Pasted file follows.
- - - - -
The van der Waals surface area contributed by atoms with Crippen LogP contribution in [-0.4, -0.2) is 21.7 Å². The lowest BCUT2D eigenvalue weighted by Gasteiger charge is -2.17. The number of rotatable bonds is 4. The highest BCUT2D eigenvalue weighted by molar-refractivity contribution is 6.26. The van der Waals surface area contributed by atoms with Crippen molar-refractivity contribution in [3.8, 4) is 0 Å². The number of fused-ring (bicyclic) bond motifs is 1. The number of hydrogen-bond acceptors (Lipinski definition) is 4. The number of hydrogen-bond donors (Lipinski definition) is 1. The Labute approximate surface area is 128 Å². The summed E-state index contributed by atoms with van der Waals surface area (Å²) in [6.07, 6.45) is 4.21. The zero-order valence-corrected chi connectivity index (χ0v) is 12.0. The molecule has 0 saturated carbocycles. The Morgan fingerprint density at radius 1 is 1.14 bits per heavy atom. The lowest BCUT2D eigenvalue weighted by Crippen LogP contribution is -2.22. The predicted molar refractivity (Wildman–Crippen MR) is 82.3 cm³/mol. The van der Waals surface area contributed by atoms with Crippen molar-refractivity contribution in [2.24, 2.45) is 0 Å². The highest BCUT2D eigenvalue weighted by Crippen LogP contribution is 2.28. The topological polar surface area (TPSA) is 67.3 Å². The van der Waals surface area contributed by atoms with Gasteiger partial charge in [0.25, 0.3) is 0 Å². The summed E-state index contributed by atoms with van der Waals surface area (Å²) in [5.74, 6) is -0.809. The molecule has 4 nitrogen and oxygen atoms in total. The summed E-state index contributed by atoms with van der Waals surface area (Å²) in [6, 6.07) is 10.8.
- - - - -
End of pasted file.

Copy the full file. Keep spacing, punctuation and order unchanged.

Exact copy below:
The van der Waals surface area contributed by atoms with Crippen LogP contribution in [-0.4, -0.2) is 21.7 Å². The lowest BCUT2D eigenvalue weighted by Gasteiger charge is -2.17. The number of rotatable bonds is 4. The highest BCUT2D eigenvalue weighted by molar-refractivity contribution is 6.26. The van der Waals surface area contributed by atoms with Crippen molar-refractivity contribution in [3.8, 4) is 0 Å². The number of fused-ring (bicyclic) bond motifs is 1. The number of hydrogen-bond acceptors (Lipinski definition) is 4. The number of hydrogen-bond donors (Lipinski definition) is 1. The Labute approximate surface area is 128 Å². The summed E-state index contributed by atoms with van der Waals surface area (Å²) in [6.07, 6.45) is 4.21. The zero-order valence-corrected chi connectivity index (χ0v) is 12.0. The molecule has 0 saturated carbocycles. The Morgan fingerprint density at radius 1 is 1.14 bits per heavy atom. The lowest BCUT2D eigenvalue weighted by Crippen LogP contribution is -2.22. The predicted molar refractivity (Wildman–Crippen MR) is 82.3 cm³/mol. The van der Waals surface area contributed by atoms with Crippen molar-refractivity contribution in [2.24, 2.45) is 0 Å². The highest BCUT2D eigenvalue weighted by Crippen LogP contribution is 2.28. The topological polar surface area (TPSA) is 67.3 Å². The van der Waals surface area contributed by atoms with Gasteiger partial charge in [0.25, 0.3) is 0 Å². The summed E-state index contributed by atoms with van der Waals surface area (Å²) in [5.74, 6) is -0.809. The molecule has 4 nitrogen and oxygen atoms in total. The summed E-state index contributed by atoms with van der Waals surface area (Å²) in [6, 6.07) is 10.8.